There is no context given as to what "ready" means. Ready to pitch in a real live game against real live opponents in the regular season? Ready to start throwing and getting back into game shape and maybe rejoining the rotation around June? Ready to have a second procedure that will force him to miss the entire season? It's hard to say.
The definition of "ready" is nearly as important to the Cubs season as the performance of Dr. Lewis Yocum during the procedure itself. My guess is somewhere in the middle. I doubt the surgery is career threatening, but you never know with shoulders. I'm not expecting to see Ted in a game that matters until about Memorial Day. Anything before that is a bonus.
Of course, anytime Cubs fans hear about surgery for their pitchers, the looming spectre of Mark Prior and his towel drill haunts our sleep and causes us to wake up in a cold sweat.
Personally, I'm going to try to believe that his surgery will actually tighten the muscles in his arm to such an extent that he will be able to sling a ball with such velocity that no hitter will be able to touch him, and thus lead a rag-tag bunch of underachievers and their long-suffering fans to World Series immortality. I'm looking to turn this idea into a movie.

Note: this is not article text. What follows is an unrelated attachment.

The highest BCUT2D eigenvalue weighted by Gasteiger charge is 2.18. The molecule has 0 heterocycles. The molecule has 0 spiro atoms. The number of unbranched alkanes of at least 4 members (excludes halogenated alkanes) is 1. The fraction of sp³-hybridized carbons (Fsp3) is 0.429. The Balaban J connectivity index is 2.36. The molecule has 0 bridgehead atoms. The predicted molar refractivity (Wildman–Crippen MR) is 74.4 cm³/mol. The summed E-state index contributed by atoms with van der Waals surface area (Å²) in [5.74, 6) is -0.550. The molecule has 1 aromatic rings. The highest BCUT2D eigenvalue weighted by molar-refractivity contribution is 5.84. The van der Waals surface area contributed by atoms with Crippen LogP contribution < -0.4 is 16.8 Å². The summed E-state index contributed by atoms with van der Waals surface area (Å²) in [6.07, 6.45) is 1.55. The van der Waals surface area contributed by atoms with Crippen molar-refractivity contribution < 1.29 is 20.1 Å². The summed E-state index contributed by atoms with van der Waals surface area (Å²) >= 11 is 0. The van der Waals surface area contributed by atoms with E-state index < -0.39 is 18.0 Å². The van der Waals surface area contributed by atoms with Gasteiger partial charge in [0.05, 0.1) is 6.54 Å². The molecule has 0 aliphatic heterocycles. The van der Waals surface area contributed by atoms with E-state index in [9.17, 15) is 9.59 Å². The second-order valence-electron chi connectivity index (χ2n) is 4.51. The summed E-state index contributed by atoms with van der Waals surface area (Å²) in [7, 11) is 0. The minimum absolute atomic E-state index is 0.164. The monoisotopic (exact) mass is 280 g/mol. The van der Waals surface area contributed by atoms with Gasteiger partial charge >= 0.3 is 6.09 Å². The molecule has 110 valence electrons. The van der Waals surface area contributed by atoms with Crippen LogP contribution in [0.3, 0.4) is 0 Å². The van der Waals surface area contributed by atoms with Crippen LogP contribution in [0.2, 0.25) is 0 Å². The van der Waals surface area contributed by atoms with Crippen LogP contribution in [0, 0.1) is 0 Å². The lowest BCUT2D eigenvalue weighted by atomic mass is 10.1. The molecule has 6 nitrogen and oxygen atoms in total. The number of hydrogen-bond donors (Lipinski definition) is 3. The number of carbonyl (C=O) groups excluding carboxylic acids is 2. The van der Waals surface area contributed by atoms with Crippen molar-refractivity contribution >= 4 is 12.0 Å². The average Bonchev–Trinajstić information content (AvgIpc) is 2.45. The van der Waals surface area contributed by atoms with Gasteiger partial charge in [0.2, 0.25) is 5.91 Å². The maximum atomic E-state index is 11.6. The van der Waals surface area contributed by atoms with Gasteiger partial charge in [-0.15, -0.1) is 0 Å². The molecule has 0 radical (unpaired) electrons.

Of course, I may still just be delirious with fever.
Bruce Levine re-iterates the original report by the Chicago Tribune, but adds this nugget to give a little context to what "ready" means:
"The Cubs sources also said Lilly is projected at this point to be back in the rotation in April."
This may finally be the good news he promised us about a week ago.